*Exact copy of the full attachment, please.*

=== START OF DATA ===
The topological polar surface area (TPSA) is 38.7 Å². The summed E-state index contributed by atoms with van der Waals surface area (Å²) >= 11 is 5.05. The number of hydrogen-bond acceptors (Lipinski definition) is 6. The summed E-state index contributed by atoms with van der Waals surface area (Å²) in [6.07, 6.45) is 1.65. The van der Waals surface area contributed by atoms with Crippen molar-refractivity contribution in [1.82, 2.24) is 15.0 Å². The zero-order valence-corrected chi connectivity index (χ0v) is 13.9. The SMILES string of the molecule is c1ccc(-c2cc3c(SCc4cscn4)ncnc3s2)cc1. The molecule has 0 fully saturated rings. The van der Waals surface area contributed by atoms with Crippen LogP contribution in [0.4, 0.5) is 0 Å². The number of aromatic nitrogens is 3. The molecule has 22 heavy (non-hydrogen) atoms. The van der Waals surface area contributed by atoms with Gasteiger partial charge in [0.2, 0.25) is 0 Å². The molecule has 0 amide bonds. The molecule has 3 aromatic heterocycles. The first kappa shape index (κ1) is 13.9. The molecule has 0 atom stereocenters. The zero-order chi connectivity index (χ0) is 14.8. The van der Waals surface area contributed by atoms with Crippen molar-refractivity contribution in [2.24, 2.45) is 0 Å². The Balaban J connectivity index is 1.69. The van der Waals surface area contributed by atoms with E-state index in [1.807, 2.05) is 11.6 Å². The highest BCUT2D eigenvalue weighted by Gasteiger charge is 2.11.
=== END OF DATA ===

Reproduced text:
The topological polar surface area (TPSA) is 38.7 Å². The summed E-state index contributed by atoms with van der Waals surface area (Å²) >= 11 is 5.05. The number of hydrogen-bond acceptors (Lipinski definition) is 6. The summed E-state index contributed by atoms with van der Waals surface area (Å²) in [6.07, 6.45) is 1.65. The van der Waals surface area contributed by atoms with Crippen molar-refractivity contribution in [1.82, 2.24) is 15.0 Å². The zero-order valence-corrected chi connectivity index (χ0v) is 13.9. The SMILES string of the molecule is c1ccc(-c2cc3c(SCc4cscn4)ncnc3s2)cc1. The molecule has 0 fully saturated rings. The van der Waals surface area contributed by atoms with Crippen LogP contribution in [0.4, 0.5) is 0 Å². The number of aromatic nitrogens is 3. The molecule has 22 heavy (non-hydrogen) atoms. The van der Waals surface area contributed by atoms with Gasteiger partial charge in [0.2, 0.25) is 0 Å². The molecule has 0 amide bonds. The molecule has 3 aromatic heterocycles. The first kappa shape index (κ1) is 13.9. The molecule has 0 atom stereocenters. The zero-order chi connectivity index (χ0) is 14.8. The van der Waals surface area contributed by atoms with Crippen molar-refractivity contribution in [2.24, 2.45) is 0 Å². The Balaban J connectivity index is 1.69. The van der Waals surface area contributed by atoms with E-state index in [1.807, 2.05) is 11.6 Å². The highest BCUT2D eigenvalue weighted by Gasteiger charge is 2.11.